All ICP pregnancies at Tampere University Hospital (TUH) during 1969–1988 were collected from the patient records. From 1969 to 1986, ICD-8 was used at TUH. Because ICD-8 did not include a precise code for ICP, we checked all the obstetric codes that might contain ICP: 637.9 Toxicosis NUD, 639.00 Pruritus, 639.01 Icterus gravis, 639.09 Necrosis acuta et subacuta hepatis, and 639.98 Aliae definitae. Thereafter, we checked the written diagnosis behind the code, and if it referred to ICP, we included the case for further selection. ICD-9 was used between 1987 and 1988, and it contained the appropriate codes 6467A Hepatosis gravidarum and 6467X Hepatopathia alia. The diagnosis was verified from each patient record with the presence of the main symptom of itching and abnormal laboratory test results. At least one of the following was required: ASAT >35 U/l, ALAT >40 U/l, or bile acids 6 μmol/l or more.
The study population comprised 687 ICP deliveries. The data included some women with repeated ICP deliveries and each of these women was studied as an individual case. The ICP group thus contained 575 women. The proceeding and following subjects in the maternity ward diary were taken as controls for each ICP case. There were 1,374 controls in total. The groups were comparable regarding age, educational level, and body mass index. The deliveries of mothers with ICP took place at earlier gestational weeks than those of the controls. Four women were ruled out from the ICP cases and 41 from the controls because of a missing personal identity code. The final data comprised 571 women with ICP and 1,333 controls.
The cancer data were obtained from the Finnish Cancer Registry in January 2014 based on personal identity codes. All physicians, hospitals, and other relevant institutions have had an obligation to report every cancer to the Finnish Cancer Registry since 1961. The database contains all the diagnosed cancers and cancer deaths in Finland since 1961 and the most of cancers since 1953, when systematic cancer registration was started . The Finnish Cancer Registry also contains information on all death certificates that mention cancer. The Registry takes notice of the completeness and accuracy of its data, and its completeness has been shown to be over 99% . The Registry is upheld by the National Institute for Health and Welfare of Finland. The study data included all reported cancers of the cohort during 1953–1960, all registered cancers during 1961–2013, and the location and behaviour of the cancer. The cancers were reported by ICD-O-3 topographical codes . Women who had had more than one cancer were also included in the study. The cancers were classified by ICD-O-3 codes into larger subgroups. Cancer behaviour was classified as benign, unclear behaviour, carcinoma in situ, or malignant.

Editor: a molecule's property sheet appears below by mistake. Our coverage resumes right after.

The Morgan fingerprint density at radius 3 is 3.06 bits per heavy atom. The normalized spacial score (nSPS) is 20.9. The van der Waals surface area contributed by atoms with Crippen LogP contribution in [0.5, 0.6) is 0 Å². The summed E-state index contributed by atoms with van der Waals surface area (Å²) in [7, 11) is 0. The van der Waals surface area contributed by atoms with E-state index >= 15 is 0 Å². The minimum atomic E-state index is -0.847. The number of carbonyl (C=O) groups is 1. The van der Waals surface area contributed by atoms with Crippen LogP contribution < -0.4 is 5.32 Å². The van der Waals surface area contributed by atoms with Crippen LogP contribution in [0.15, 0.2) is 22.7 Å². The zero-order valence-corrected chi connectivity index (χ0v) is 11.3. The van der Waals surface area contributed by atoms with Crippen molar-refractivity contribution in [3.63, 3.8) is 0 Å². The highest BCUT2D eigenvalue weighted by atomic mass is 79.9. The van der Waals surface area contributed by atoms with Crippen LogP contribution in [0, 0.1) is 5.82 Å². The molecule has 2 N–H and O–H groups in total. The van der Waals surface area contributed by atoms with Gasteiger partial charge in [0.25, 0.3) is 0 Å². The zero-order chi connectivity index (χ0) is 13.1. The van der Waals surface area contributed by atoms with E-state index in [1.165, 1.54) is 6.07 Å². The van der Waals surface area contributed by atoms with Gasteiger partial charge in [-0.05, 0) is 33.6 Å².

The data were analysed using the SPSS System for Windows, Version 22.0. The results are presented as frequencies and percentages. Statistical significance was tested with a chi-squared test. Binary logistic regression analysis was performed to obtain odds ratios (OR) and 95% confidence intervals (CI). The dependent variable was “ICP or not”. T-test was performed to explore difference regarding age at the diagnose moment of cancer. The cohort did not obtain informed consent because the study is retrospective and does not have an effect on treatment. The study has the approval of the Regional Ethics Committee of Tampere University Hospital (R02149) and the National Institute for Health and Welfare in Finland (THL/1051/5.05.00/2014).
In the ICP group, 96 women (16.8%) had been diagnosed with at least one cancer, compared to 185 women (13.9%) in the control group. The difference was not statistically significant (p=0.098). Mothers with ICP had a slightly higher risk for cancer (OR 1.26, 95% CI 0.96–1.64) than the control mothers. None of the mothers with ICP and fifteen (1.1%) of the controls had been diagnosed with two or more separate cancers (p=0.011). One of the controls had had three separate cancers. Three women had been diagnosed with a cancer before labor and all of them were controls.
The occurrence of cancers is presented in Table 1. Breast cancer was the most common cancer in both groups. The mothers with ICP had a slightly higher risk for breast cancer (OR 1.36, 95% CI 0.91–2.03) than the control mothers. Breast cancer was diagnosed at a slightly older age in the ICP group than in the control group but the difference was not statistically significant.
|ICD-10 code||Cancer||Mothers with ICP
|C73-C75||Thyroid and other endocrine glands||6||1.1||5||0.4||0.7||0.075|
|C42||Haematopoietic and reticuloendothelial systems||2||0.4||2||0.2||0.2||0.382|
|C30-39||Respiratory and intrathoracic organs||1||0.2||3||0.2||0.0||0.827|
|C40-C41||Bone and articular cartilage||1||0.2||3||0.2||0.0||0.827|
|C80||Unknown primary site||1||0.1||1||0.1||0.0||–|
|C00-C14||Lip, oral cavity, and pharynx||0||0.0||1||0.1||-0.1||0.513|
|C45-C49||Mesothelial and soft tissue||0||0.0||1||0.1||-0.1||0.513|
|C43-C44||Melanoma and other malignant neoplasms of skin||18||3.2||38||2.9||-0.1||0.721|
|C51-C58||Female genital organs||14||2.5||35||2.6||-0.1||0.826|
|C69-C72||Eye, brain, and other parts of central nervous system||3||0.5||8||0.6||-0.1||0.844|
Table 1: The occurrence of cancers in mothers with ICP and the controls.